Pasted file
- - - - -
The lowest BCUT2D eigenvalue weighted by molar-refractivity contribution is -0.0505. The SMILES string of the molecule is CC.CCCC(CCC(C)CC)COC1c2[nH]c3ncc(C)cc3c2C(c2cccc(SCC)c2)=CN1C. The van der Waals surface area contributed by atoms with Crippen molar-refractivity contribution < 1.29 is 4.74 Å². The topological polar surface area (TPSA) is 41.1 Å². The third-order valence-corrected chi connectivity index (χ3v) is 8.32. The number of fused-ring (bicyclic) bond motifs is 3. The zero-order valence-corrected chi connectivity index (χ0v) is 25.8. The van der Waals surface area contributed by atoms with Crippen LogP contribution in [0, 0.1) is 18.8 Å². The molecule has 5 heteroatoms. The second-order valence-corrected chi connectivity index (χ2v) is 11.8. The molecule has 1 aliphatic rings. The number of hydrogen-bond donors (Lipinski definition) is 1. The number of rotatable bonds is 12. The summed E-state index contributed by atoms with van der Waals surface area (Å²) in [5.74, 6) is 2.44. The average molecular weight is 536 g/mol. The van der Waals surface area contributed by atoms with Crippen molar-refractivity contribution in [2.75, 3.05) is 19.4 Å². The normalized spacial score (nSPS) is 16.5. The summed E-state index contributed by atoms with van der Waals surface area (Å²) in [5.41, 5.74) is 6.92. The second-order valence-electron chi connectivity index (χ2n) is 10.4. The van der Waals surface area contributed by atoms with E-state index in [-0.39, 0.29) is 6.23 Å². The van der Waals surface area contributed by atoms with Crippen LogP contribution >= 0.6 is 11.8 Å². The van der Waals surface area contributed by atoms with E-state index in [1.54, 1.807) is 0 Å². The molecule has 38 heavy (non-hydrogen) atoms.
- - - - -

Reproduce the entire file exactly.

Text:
The lowest BCUT2D eigenvalue weighted by molar-refractivity contribution is -0.0505. The SMILES string of the molecule is CC.CCCC(CCC(C)CC)COC1c2[nH]c3ncc(C)cc3c2C(c2cccc(SCC)c2)=CN1C. The van der Waals surface area contributed by atoms with Crippen molar-refractivity contribution < 1.29 is 4.74 Å². The topological polar surface area (TPSA) is 41.1 Å². The third-order valence-corrected chi connectivity index (χ3v) is 8.32. The number of fused-ring (bicyclic) bond motifs is 3. The zero-order valence-corrected chi connectivity index (χ0v) is 25.8. The van der Waals surface area contributed by atoms with Crippen LogP contribution in [0, 0.1) is 18.8 Å². The molecule has 5 heteroatoms. The second-order valence-corrected chi connectivity index (χ2v) is 11.8. The molecule has 1 aliphatic rings. The number of hydrogen-bond donors (Lipinski definition) is 1. The number of rotatable bonds is 12. The summed E-state index contributed by atoms with van der Waals surface area (Å²) in [5.74, 6) is 2.44. The average molecular weight is 536 g/mol. The van der Waals surface area contributed by atoms with Crippen molar-refractivity contribution in [2.75, 3.05) is 19.4 Å². The normalized spacial score (nSPS) is 16.5. The summed E-state index contributed by atoms with van der Waals surface area (Å²) in [5.41, 5.74) is 6.92. The second-order valence-electron chi connectivity index (χ2n) is 10.4. The van der Waals surface area contributed by atoms with E-state index in [-0.39, 0.29) is 6.23 Å². The van der Waals surface area contributed by atoms with Crippen LogP contribution >= 0.6 is 11.8 Å². The van der Waals surface area contributed by atoms with E-state index in [1.54, 1.807) is 0 Å². The molecule has 38 heavy (non-hydrogen) atoms.